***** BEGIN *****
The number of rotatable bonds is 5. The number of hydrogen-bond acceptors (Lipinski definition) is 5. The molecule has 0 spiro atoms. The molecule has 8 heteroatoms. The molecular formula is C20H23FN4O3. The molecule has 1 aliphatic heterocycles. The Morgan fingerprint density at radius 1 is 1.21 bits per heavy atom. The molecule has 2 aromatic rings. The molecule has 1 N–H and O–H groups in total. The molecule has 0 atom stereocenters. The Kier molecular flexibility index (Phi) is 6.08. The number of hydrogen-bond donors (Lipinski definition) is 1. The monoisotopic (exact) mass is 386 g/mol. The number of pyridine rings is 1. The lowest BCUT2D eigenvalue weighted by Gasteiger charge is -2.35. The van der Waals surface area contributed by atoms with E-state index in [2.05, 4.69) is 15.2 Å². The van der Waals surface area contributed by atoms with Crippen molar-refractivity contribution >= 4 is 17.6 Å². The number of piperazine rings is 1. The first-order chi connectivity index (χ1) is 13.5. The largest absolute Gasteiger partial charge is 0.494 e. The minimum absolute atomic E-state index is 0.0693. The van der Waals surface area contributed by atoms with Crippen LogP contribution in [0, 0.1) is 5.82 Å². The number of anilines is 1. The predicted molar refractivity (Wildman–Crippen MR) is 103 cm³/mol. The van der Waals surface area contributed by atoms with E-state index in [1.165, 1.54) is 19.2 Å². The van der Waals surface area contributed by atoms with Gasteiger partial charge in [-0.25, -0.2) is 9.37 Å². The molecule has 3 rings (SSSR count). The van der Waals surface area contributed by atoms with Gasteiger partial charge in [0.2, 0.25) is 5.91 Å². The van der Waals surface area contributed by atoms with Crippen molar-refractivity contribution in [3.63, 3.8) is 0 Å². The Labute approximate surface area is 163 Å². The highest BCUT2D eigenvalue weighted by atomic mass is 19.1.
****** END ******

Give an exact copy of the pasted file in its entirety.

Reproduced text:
The number of rotatable bonds is 5. The number of hydrogen-bond acceptors (Lipinski definition) is 5. The molecule has 0 spiro atoms. The molecule has 8 heteroatoms. The molecular formula is C20H23FN4O3. The molecule has 1 aliphatic heterocycles. The Morgan fingerprint density at radius 1 is 1.21 bits per heavy atom. The molecule has 2 aromatic rings. The molecule has 1 N–H and O–H groups in total. The molecule has 0 atom stereocenters. The Kier molecular flexibility index (Phi) is 6.08. The number of hydrogen-bond donors (Lipinski definition) is 1. The monoisotopic (exact) mass is 386 g/mol. The number of pyridine rings is 1. The lowest BCUT2D eigenvalue weighted by Gasteiger charge is -2.35. The van der Waals surface area contributed by atoms with E-state index in [2.05, 4.69) is 15.2 Å². The van der Waals surface area contributed by atoms with Crippen molar-refractivity contribution >= 4 is 17.6 Å². The number of piperazine rings is 1. The first-order chi connectivity index (χ1) is 13.5. The largest absolute Gasteiger partial charge is 0.494 e. The minimum absolute atomic E-state index is 0.0693. The van der Waals surface area contributed by atoms with Crippen LogP contribution in [0, 0.1) is 5.82 Å². The number of anilines is 1. The predicted molar refractivity (Wildman–Crippen MR) is 103 cm³/mol. The van der Waals surface area contributed by atoms with E-state index in [1.165, 1.54) is 19.2 Å². The van der Waals surface area contributed by atoms with Gasteiger partial charge in [-0.25, -0.2) is 9.37 Å². The molecule has 3 rings (SSSR count). The van der Waals surface area contributed by atoms with Gasteiger partial charge in [0.2, 0.25) is 5.91 Å². The van der Waals surface area contributed by atoms with Crippen molar-refractivity contribution in [3.63, 3.8) is 0 Å². The Labute approximate surface area is 163 Å². The highest BCUT2D eigenvalue weighted by atomic mass is 19.1.